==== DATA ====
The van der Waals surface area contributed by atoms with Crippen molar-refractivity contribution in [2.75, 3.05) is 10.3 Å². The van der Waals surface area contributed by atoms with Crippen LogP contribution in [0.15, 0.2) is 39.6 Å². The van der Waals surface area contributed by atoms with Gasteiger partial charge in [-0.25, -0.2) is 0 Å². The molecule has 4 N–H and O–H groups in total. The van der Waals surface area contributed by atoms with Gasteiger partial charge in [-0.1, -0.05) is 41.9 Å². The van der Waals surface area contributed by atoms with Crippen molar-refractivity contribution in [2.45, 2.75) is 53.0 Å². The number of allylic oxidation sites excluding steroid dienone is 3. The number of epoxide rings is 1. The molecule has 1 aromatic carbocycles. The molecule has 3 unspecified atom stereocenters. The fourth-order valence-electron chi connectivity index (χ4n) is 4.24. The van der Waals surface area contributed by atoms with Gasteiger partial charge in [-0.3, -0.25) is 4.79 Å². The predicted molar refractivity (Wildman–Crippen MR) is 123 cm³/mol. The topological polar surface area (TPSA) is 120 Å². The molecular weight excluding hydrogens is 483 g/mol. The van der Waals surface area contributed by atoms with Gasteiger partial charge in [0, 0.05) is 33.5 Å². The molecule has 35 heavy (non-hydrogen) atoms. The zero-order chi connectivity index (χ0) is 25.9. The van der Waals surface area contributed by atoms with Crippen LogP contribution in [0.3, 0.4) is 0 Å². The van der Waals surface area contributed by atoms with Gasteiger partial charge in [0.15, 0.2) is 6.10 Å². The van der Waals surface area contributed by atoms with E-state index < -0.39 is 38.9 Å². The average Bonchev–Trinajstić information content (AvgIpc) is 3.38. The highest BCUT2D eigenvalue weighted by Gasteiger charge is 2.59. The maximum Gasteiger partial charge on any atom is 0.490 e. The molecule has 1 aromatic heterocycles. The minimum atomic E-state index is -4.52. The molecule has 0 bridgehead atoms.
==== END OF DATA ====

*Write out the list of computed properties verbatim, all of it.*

The van der Waals surface area contributed by atoms with Crippen molar-refractivity contribution in [2.75, 3.05) is 10.3 Å². The van der Waals surface area contributed by atoms with Crippen LogP contribution in [0.15, 0.2) is 39.6 Å². The van der Waals surface area contributed by atoms with Gasteiger partial charge in [-0.25, -0.2) is 0 Å². The molecule has 4 N–H and O–H groups in total. The van der Waals surface area contributed by atoms with Gasteiger partial charge in [-0.1, -0.05) is 41.9 Å². The van der Waals surface area contributed by atoms with Crippen molar-refractivity contribution in [2.45, 2.75) is 53.0 Å². The number of allylic oxidation sites excluding steroid dienone is 3. The number of epoxide rings is 1. The molecule has 1 aromatic carbocycles. The molecule has 3 unspecified atom stereocenters. The fourth-order valence-electron chi connectivity index (χ4n) is 4.24. The van der Waals surface area contributed by atoms with Gasteiger partial charge in [-0.3, -0.25) is 4.79 Å². The predicted molar refractivity (Wildman–Crippen MR) is 123 cm³/mol. The topological polar surface area (TPSA) is 120 Å². The molecular weight excluding hydrogens is 483 g/mol. The van der Waals surface area contributed by atoms with Gasteiger partial charge in [0, 0.05) is 33.5 Å². The molecule has 35 heavy (non-hydrogen) atoms. The zero-order chi connectivity index (χ0) is 25.9. The van der Waals surface area contributed by atoms with Crippen LogP contribution in [0.3, 0.4) is 0 Å². The van der Waals surface area contributed by atoms with Gasteiger partial charge in [0.15, 0.2) is 6.10 Å². The van der Waals surface area contributed by atoms with E-state index < -0.39 is 38.9 Å². The average Bonchev–Trinajstić information content (AvgIpc) is 3.38. The highest BCUT2D eigenvalue weighted by Gasteiger charge is 2.59. The maximum Gasteiger partial charge on any atom is 0.490 e. The molecule has 1 aromatic heterocycles. The minimum atomic E-state index is -4.52. The molecule has 0 bridgehead atoms.